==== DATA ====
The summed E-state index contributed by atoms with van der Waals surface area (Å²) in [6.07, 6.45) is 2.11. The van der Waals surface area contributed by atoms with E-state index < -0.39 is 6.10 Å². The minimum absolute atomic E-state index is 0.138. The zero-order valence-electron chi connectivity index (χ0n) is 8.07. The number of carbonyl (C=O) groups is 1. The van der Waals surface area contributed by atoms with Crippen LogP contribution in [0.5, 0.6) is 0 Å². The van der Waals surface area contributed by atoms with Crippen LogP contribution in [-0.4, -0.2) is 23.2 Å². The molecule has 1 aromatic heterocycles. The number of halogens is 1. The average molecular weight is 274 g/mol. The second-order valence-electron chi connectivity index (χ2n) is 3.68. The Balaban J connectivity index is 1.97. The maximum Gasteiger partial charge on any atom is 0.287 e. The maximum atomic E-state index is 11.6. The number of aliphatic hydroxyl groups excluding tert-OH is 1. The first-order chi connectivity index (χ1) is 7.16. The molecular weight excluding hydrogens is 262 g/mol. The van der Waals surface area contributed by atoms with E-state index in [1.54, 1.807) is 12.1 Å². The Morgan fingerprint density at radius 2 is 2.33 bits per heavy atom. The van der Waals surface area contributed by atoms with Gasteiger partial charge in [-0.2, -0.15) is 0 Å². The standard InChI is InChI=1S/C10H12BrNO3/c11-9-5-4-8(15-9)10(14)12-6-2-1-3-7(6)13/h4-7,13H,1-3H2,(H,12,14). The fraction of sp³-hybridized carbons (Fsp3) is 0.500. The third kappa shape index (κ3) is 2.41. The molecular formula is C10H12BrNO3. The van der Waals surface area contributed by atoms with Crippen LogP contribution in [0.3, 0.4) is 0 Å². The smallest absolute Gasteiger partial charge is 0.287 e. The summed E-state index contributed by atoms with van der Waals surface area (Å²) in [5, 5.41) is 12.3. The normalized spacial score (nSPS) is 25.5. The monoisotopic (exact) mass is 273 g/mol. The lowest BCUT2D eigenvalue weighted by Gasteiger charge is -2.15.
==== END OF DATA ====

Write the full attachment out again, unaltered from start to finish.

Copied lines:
The summed E-state index contributed by atoms with van der Waals surface area (Å²) in [6.07, 6.45) is 2.11. The van der Waals surface area contributed by atoms with E-state index < -0.39 is 6.10 Å². The minimum absolute atomic E-state index is 0.138. The zero-order valence-electron chi connectivity index (χ0n) is 8.07. The number of carbonyl (C=O) groups is 1. The van der Waals surface area contributed by atoms with Crippen LogP contribution in [0.5, 0.6) is 0 Å². The van der Waals surface area contributed by atoms with Crippen LogP contribution in [-0.4, -0.2) is 23.2 Å². The molecule has 1 aromatic heterocycles. The number of halogens is 1. The average molecular weight is 274 g/mol. The second-order valence-electron chi connectivity index (χ2n) is 3.68. The Balaban J connectivity index is 1.97. The maximum Gasteiger partial charge on any atom is 0.287 e. The maximum atomic E-state index is 11.6. The number of aliphatic hydroxyl groups excluding tert-OH is 1. The first-order chi connectivity index (χ1) is 7.16. The molecular weight excluding hydrogens is 262 g/mol. The van der Waals surface area contributed by atoms with E-state index in [1.54, 1.807) is 12.1 Å². The Morgan fingerprint density at radius 2 is 2.33 bits per heavy atom. The van der Waals surface area contributed by atoms with Gasteiger partial charge in [-0.2, -0.15) is 0 Å². The standard InChI is InChI=1S/C10H12BrNO3/c11-9-5-4-8(15-9)10(14)12-6-2-1-3-7(6)13/h4-7,13H,1-3H2,(H,12,14). The fraction of sp³-hybridized carbons (Fsp3) is 0.500. The third kappa shape index (κ3) is 2.41. The molecular formula is C10H12BrNO3. The van der Waals surface area contributed by atoms with Crippen LogP contribution in [0.3, 0.4) is 0 Å². The smallest absolute Gasteiger partial charge is 0.287 e. The summed E-state index contributed by atoms with van der Waals surface area (Å²) in [5, 5.41) is 12.3. The normalized spacial score (nSPS) is 25.5. The monoisotopic (exact) mass is 273 g/mol. The lowest BCUT2D eigenvalue weighted by Gasteiger charge is -2.15.